The property manager of a house in Bury has been fined for breaching fire safety regulation and putting her tenants at risk.
Ishrat Arra, of Ormrod Street in Bury, avoided jail but was fined nearly £15,000, given two suspended sentences and unpaid work for 12 breaches of the Regulatory Reform (Fire Safety) Order 2005.
Bolton Crown Court heard on January 10th that the three-storey house of multiple occupancy, on Rochdale Road, was being used as a cannabis farm. However, there is no indication Ms Arra was connected to the cultivation of the drug.
Bury Council Housing Standards officers requested Greater Manchester Fire and Rescue Service (GMFRS) specialist fire protection officers visited the premises, who discovered a lack of a smoke alarm, fire doors and emergency lighting.
In addition, large holes were discovered in the ground floor and basement ceilings, which meant a blaze would have been able to spread rapidly throughout the building should one have occurred. The lack of fire doors would have also permitted smoke to travel through the house quickly.
After the inspection in October 2011, GMFRS prohibited the use of the property by anyone except one elderly resident, who had smoke alarms fitted in his ground floor flat by fire officers to ensure his safety. This notice was later withdrawn when the landlady told GMFRS that the building was going to be rented to only one family.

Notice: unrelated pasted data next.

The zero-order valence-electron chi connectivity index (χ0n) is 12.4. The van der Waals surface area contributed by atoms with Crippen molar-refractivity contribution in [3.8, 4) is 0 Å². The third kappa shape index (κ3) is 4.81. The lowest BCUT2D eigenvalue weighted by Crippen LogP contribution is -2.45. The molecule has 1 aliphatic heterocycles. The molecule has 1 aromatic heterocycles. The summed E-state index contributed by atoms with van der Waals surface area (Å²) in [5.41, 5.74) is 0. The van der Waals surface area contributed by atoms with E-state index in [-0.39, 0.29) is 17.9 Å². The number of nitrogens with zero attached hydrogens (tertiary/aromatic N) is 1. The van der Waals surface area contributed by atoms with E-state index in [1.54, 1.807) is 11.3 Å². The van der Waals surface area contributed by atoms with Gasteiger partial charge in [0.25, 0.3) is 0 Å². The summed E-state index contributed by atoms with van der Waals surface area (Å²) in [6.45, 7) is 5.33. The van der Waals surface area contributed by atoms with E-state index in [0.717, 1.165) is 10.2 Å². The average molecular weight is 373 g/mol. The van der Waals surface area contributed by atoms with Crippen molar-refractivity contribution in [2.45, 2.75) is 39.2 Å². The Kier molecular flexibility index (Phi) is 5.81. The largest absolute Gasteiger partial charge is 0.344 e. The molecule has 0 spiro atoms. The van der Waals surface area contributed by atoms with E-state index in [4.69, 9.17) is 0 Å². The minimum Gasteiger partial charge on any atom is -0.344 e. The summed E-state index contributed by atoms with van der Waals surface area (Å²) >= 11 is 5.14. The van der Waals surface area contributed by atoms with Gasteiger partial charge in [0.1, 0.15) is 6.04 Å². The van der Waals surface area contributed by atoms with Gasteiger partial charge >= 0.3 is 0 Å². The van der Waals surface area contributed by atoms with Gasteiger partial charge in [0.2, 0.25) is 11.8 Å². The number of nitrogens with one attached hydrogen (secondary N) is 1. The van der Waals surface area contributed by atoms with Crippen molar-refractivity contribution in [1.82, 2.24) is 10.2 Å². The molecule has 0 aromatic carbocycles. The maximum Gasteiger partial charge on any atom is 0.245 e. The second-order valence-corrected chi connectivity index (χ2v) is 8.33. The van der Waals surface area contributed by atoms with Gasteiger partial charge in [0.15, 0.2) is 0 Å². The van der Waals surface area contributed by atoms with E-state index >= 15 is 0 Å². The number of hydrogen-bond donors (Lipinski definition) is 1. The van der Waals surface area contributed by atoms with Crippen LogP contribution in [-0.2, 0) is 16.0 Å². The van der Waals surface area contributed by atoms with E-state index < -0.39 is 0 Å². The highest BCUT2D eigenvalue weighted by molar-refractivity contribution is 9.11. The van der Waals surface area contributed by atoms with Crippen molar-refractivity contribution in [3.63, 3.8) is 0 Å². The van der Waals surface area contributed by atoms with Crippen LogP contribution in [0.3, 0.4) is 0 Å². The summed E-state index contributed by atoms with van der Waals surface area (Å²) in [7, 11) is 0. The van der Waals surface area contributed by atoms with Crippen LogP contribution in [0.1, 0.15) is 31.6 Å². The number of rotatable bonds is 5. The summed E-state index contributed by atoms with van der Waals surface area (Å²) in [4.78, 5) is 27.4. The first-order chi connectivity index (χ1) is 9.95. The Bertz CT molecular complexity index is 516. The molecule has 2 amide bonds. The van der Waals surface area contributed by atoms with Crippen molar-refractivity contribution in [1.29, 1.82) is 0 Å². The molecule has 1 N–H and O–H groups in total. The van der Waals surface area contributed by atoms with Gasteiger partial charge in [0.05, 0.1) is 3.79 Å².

However, the premises were found to be in the same condition five months later in March 2012 – and no improvement work had been carried out. Furthermore, there was a family and at least one other adult living there, who was not related to the family.
It was discovered that the property was being used as a cannabis farm. A bypassed electricity meter, high intensity lighting and overloaded plug sockets heightened the risk of a blaze considerably.
Officers found rent books that had been signed by Ms Arra, which suggest she had been visiting the premises on a monthly basis while this had been occurring – although she is not connected to the production of the drug.
Ms Arra admitted the house was in multiple occupancy and put her tenants’ lives and safety at risk, particularly if a blaze occurred. However, she denied the charges from March 2012 and informed the court she had no cause to suspect anything was wrong with the residency. She insisted she had told the tenants that subletting was not allowed.
It took an hour for Bolton Crown Court to declare Ms Arra guilty. She was ordered to pay GMFRS costs of £14,674.97 within six months and told she had narrowly avoided a jail term.
Assistant county fire officer and director of prevention and protection Peter O’Reilly said: “This case should send out a clear message to landlords and property managers that you cannot simply collect rental income and ignore what is going on in your property.
“Fire safety is important, and landlords and property managers need to take their fire safety responsibilities seriously. On both dates when our officers attended, there were vulnerable members of the community living in the property.”
He added that the failure to take “even basic steps” to ensure the house’s safety could easily have caused a fatality.
Commercial buildings, non-domestic and multi-occupancy premises in England and Wales are already forced to undertake a ‘suitable and sufficient’ fire risk assessment carried out under the Regulatory Reform (Fire Safety) Order 2005.
While the overwhelming majority of premises do this, if the assessment is thought to have been carried out to an insufficient extent, the Responsible Person can face an unlimited fine or up to two years in prison.